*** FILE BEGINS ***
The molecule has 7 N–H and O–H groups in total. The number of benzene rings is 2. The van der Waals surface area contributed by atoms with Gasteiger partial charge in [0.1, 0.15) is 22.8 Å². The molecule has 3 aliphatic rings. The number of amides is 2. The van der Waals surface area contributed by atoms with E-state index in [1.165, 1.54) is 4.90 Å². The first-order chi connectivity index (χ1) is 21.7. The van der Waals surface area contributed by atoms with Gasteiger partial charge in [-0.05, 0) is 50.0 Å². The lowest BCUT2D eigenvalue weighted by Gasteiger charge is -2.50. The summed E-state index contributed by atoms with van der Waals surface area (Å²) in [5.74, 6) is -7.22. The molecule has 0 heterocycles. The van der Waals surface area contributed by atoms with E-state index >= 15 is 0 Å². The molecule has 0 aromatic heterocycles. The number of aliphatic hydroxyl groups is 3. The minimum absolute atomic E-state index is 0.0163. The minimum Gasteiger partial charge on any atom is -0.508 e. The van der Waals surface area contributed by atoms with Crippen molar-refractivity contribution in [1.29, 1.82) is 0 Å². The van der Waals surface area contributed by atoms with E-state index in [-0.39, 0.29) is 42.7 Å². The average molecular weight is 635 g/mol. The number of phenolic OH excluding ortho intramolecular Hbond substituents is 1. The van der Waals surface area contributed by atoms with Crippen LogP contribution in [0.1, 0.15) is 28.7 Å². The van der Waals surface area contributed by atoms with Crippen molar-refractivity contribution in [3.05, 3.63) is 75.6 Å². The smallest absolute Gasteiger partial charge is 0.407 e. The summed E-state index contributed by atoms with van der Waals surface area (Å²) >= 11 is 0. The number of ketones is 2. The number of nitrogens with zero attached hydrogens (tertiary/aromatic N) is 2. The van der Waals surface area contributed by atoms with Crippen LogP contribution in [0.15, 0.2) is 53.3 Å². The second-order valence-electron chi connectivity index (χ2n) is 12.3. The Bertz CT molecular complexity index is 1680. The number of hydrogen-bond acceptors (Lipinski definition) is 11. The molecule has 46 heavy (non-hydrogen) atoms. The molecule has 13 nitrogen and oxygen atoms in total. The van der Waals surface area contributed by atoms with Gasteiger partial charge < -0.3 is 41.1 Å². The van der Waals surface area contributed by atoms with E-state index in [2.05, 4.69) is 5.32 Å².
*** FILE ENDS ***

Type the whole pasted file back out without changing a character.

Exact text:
The molecule has 7 N–H and O–H groups in total. The number of benzene rings is 2. The van der Waals surface area contributed by atoms with Gasteiger partial charge in [0.1, 0.15) is 22.8 Å². The molecule has 3 aliphatic rings. The number of amides is 2. The van der Waals surface area contributed by atoms with E-state index in [1.165, 1.54) is 4.90 Å². The first-order chi connectivity index (χ1) is 21.7. The van der Waals surface area contributed by atoms with Gasteiger partial charge in [-0.05, 0) is 50.0 Å². The lowest BCUT2D eigenvalue weighted by Gasteiger charge is -2.50. The summed E-state index contributed by atoms with van der Waals surface area (Å²) in [5.74, 6) is -7.22. The molecule has 0 heterocycles. The van der Waals surface area contributed by atoms with E-state index >= 15 is 0 Å². The molecule has 0 aromatic heterocycles. The number of aliphatic hydroxyl groups is 3. The minimum absolute atomic E-state index is 0.0163. The minimum Gasteiger partial charge on any atom is -0.508 e. The van der Waals surface area contributed by atoms with Crippen molar-refractivity contribution in [1.29, 1.82) is 0 Å². The van der Waals surface area contributed by atoms with E-state index in [-0.39, 0.29) is 42.7 Å². The average molecular weight is 635 g/mol. The number of phenolic OH excluding ortho intramolecular Hbond substituents is 1. The van der Waals surface area contributed by atoms with Crippen LogP contribution in [0.1, 0.15) is 28.7 Å². The van der Waals surface area contributed by atoms with Crippen molar-refractivity contribution in [3.05, 3.63) is 75.6 Å². The smallest absolute Gasteiger partial charge is 0.407 e. The summed E-state index contributed by atoms with van der Waals surface area (Å²) >= 11 is 0. The number of ketones is 2. The number of nitrogens with zero attached hydrogens (tertiary/aromatic N) is 2. The van der Waals surface area contributed by atoms with Crippen LogP contribution in [0.15, 0.2) is 53.3 Å². The second-order valence-electron chi connectivity index (χ2n) is 12.3. The Bertz CT molecular complexity index is 1680. The number of hydrogen-bond acceptors (Lipinski definition) is 11. The molecule has 46 heavy (non-hydrogen) atoms. The molecule has 13 nitrogen and oxygen atoms in total. The van der Waals surface area contributed by atoms with Gasteiger partial charge < -0.3 is 41.1 Å². The van der Waals surface area contributed by atoms with E-state index in [2.05, 4.69) is 5.32 Å².